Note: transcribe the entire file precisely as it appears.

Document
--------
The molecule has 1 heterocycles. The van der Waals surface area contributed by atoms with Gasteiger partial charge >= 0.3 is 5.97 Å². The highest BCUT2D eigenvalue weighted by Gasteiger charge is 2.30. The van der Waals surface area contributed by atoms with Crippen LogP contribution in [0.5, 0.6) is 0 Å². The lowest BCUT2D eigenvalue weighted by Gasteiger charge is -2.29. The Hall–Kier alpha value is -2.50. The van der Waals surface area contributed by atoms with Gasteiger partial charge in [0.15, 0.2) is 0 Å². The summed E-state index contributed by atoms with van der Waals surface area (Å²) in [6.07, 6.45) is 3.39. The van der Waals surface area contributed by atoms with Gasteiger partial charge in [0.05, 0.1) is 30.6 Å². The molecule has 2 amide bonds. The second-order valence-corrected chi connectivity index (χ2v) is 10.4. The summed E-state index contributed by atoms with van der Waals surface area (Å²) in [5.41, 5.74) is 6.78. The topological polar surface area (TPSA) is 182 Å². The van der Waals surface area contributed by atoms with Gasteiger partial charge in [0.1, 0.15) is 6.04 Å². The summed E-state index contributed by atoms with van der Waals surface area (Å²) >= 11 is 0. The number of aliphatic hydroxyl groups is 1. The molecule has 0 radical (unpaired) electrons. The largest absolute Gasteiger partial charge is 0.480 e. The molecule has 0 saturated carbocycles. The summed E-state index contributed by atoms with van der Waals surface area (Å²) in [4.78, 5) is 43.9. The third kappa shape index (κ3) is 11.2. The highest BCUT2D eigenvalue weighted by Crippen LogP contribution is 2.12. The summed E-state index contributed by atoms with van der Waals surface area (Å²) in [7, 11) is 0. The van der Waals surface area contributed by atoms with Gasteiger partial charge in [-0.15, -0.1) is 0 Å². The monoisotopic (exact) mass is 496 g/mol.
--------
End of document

The molecule has 1 heterocycles. The van der Waals surface area contributed by atoms with Gasteiger partial charge >= 0.3 is 5.97 Å². The highest BCUT2D eigenvalue weighted by Gasteiger charge is 2.30. The van der Waals surface area contributed by atoms with Crippen LogP contribution in [0.5, 0.6) is 0 Å². The lowest BCUT2D eigenvalue weighted by Gasteiger charge is -2.29. The Hall–Kier alpha value is -2.50. The van der Waals surface area contributed by atoms with Gasteiger partial charge in [0.15, 0.2) is 0 Å². The summed E-state index contributed by atoms with van der Waals surface area (Å²) in [6.07, 6.45) is 3.39. The van der Waals surface area contributed by atoms with Gasteiger partial charge in [0.05, 0.1) is 30.6 Å². The molecule has 2 amide bonds. The second-order valence-corrected chi connectivity index (χ2v) is 10.4. The summed E-state index contributed by atoms with van der Waals surface area (Å²) in [5.41, 5.74) is 6.78. The topological polar surface area (TPSA) is 182 Å². The van der Waals surface area contributed by atoms with Gasteiger partial charge in [0.1, 0.15) is 6.04 Å². The summed E-state index contributed by atoms with van der Waals surface area (Å²) >= 11 is 0. The number of aliphatic hydroxyl groups is 1. The molecule has 0 radical (unpaired) electrons. The largest absolute Gasteiger partial charge is 0.480 e. The molecule has 0 saturated carbocycles. The summed E-state index contributed by atoms with van der Waals surface area (Å²) in [4.78, 5) is 43.9. The third kappa shape index (κ3) is 11.2. The highest BCUT2D eigenvalue weighted by Crippen LogP contribution is 2.12. The summed E-state index contributed by atoms with van der Waals surface area (Å²) in [7, 11) is 0. The van der Waals surface area contributed by atoms with Gasteiger partial charge in [-0.15, -0.1) is 0 Å². The monoisotopic (exact) mass is 496 g/mol.